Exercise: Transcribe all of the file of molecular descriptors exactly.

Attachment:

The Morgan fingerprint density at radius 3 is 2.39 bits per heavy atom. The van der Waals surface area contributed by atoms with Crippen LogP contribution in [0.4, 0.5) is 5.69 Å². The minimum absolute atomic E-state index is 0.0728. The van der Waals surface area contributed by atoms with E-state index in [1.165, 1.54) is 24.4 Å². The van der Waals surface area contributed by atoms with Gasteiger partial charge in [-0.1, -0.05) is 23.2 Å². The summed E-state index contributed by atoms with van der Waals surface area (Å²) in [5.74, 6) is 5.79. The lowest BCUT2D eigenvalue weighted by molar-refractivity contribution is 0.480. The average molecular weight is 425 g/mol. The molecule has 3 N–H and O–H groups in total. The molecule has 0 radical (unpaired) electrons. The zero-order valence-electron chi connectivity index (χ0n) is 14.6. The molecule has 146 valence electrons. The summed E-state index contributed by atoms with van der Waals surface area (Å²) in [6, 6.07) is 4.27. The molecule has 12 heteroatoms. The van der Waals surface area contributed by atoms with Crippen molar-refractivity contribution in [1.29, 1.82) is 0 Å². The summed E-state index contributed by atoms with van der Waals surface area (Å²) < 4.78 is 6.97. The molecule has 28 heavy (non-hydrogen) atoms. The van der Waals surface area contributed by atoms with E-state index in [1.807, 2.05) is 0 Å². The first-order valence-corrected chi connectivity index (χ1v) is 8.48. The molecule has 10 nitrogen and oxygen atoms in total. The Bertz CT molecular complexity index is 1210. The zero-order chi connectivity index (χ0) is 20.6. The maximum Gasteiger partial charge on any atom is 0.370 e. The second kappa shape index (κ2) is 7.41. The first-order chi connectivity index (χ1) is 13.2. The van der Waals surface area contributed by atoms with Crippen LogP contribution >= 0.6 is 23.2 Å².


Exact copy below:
The Morgan fingerprint density at radius 3 is 2.39 bits per heavy atom. The van der Waals surface area contributed by atoms with Crippen LogP contribution in [0.4, 0.5) is 5.69 Å². The minimum absolute atomic E-state index is 0.0728. The van der Waals surface area contributed by atoms with E-state index in [1.165, 1.54) is 24.4 Å². The van der Waals surface area contributed by atoms with Gasteiger partial charge in [-0.1, -0.05) is 23.2 Å². The summed E-state index contributed by atoms with van der Waals surface area (Å²) in [5.74, 6) is 5.79. The lowest BCUT2D eigenvalue weighted by molar-refractivity contribution is 0.480. The average molecular weight is 425 g/mol. The molecule has 3 N–H and O–H groups in total. The molecule has 0 radical (unpaired) electrons. The zero-order valence-electron chi connectivity index (χ0n) is 14.6. The molecule has 146 valence electrons. The summed E-state index contributed by atoms with van der Waals surface area (Å²) in [6, 6.07) is 4.27. The molecule has 12 heteroatoms. The van der Waals surface area contributed by atoms with Crippen molar-refractivity contribution in [1.29, 1.82) is 0 Å². The summed E-state index contributed by atoms with van der Waals surface area (Å²) < 4.78 is 6.97. The molecule has 28 heavy (non-hydrogen) atoms. The van der Waals surface area contributed by atoms with E-state index in [1.807, 2.05) is 0 Å². The first-order valence-corrected chi connectivity index (χ1v) is 8.48. The molecule has 10 nitrogen and oxygen atoms in total. The Bertz CT molecular complexity index is 1210. The zero-order chi connectivity index (χ0) is 20.6. The maximum Gasteiger partial charge on any atom is 0.370 e. The second kappa shape index (κ2) is 7.41. The first-order chi connectivity index (χ1) is 13.2. The van der Waals surface area contributed by atoms with Crippen LogP contribution >= 0.6 is 23.2 Å².